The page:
Prenups aren’t just for celebrities and millionaires. Any couple who brings personal or business assets into a marriage or who has children from a previous relationship should strongly consider having a prenuptial agreement.

What Is  A Prenuptial Agreement?

Prenuptial agreements help avoid contentious divorces by getting couples to decide ahead of time how assets and debts will be dealt with if the marriage breaks down in the future.

You can use a prenuptial agreement to:

  • protect the inheritance rights of your children from previous relationships;
  • Protect your interest in a business;
  • Prevent yourself from being responsible for your spouse’s debts if you later divorce; and
  • Set the amount of spousal support that you will pay or receive if you get divorced.

What About My Will?

A prenuptial agreement should work cohesively with your estate plan.  For example, if you plan to disinherit your spouse in your will and leave everything to your children, then you should make that decision clear in your prenuptial agreement as well.

You should also remember to sign a new will after you get married.  Your new will should identify your spouse and reference the prenuptial agreement.

We’re In Love and Will Never Get Divorced … Why In the World Would I Sign a Prenup?

One of the biggest strains on married couples is disagreement over money.  Having an honest discussion on the front-end of your relationship about financial expectations can help avoid later stress.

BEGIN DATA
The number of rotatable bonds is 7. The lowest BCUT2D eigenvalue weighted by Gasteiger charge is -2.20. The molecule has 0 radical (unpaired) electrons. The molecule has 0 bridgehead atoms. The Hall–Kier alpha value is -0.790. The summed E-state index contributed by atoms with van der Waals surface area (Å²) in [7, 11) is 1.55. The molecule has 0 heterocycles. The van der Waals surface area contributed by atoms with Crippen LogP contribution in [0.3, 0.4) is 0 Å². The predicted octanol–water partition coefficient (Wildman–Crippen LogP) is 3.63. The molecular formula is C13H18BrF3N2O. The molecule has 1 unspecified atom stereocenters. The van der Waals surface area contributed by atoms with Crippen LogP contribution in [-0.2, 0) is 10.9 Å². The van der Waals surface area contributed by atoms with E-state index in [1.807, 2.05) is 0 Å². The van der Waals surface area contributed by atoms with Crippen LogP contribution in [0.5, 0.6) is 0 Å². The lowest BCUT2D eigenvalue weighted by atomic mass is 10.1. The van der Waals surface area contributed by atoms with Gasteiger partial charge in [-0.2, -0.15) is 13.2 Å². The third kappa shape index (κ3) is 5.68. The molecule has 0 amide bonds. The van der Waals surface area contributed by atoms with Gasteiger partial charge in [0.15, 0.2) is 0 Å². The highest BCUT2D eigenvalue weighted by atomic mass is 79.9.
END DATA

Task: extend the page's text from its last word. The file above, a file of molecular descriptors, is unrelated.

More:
One way to get on the same page with your partner is to discuss future financial plans, such as inheritance rights, business succession, retirement, and debt repayment.   All of these things can be negotiated to some degree or another in a prenuptial agreement. Some couples find that working out these issues ahead of time by signing a clear, thorough prenuptial agreement helps them avoid later confusion and disagreement and gets their marriage off to a healthy start.

Moreover, making decisions about your finances while you’re happy with your partner will be much easier than trying to make them when you’re in the emotional throes of a divorce.

Are you thinking about asking your partner to sign a prenuptial agreement before you get married? Or has your fiancée presented you with a prenuptial agreement you aren’t sure about?  The attorneys of Lewis, Lewis & Falkner are available to discuss your options with you.  Call us today at 205-553-5353 to see how we can help.